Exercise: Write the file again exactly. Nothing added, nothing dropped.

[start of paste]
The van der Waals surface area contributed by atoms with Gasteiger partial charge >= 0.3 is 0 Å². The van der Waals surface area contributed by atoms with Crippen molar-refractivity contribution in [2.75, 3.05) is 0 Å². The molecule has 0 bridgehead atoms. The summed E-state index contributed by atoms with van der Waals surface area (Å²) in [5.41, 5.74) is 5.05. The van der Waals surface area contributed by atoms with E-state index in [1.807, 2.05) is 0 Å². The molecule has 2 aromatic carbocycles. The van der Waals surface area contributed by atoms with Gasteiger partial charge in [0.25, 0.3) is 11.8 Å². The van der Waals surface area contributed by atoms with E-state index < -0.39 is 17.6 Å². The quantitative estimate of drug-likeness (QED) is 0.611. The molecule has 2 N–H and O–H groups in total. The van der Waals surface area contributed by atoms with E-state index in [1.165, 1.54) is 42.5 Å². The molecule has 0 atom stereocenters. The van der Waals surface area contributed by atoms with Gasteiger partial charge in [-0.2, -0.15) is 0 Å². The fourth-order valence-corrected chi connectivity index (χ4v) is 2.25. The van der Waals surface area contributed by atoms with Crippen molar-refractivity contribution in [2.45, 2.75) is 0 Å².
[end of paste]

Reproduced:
The van der Waals surface area contributed by atoms with Gasteiger partial charge >= 0.3 is 0 Å². The van der Waals surface area contributed by atoms with Crippen molar-refractivity contribution in [2.75, 3.05) is 0 Å². The molecule has 0 bridgehead atoms. The summed E-state index contributed by atoms with van der Waals surface area (Å²) in [5.41, 5.74) is 5.05. The van der Waals surface area contributed by atoms with E-state index in [1.807, 2.05) is 0 Å². The molecule has 2 aromatic carbocycles. The van der Waals surface area contributed by atoms with Gasteiger partial charge in [0.25, 0.3) is 11.8 Å². The van der Waals surface area contributed by atoms with E-state index < -0.39 is 17.6 Å². The quantitative estimate of drug-likeness (QED) is 0.611. The molecule has 2 N–H and O–H groups in total. The van der Waals surface area contributed by atoms with E-state index in [1.165, 1.54) is 42.5 Å². The molecule has 0 atom stereocenters. The van der Waals surface area contributed by atoms with Gasteiger partial charge in [-0.2, -0.15) is 0 Å². The fourth-order valence-corrected chi connectivity index (χ4v) is 2.25. The van der Waals surface area contributed by atoms with Crippen molar-refractivity contribution in [2.45, 2.75) is 0 Å².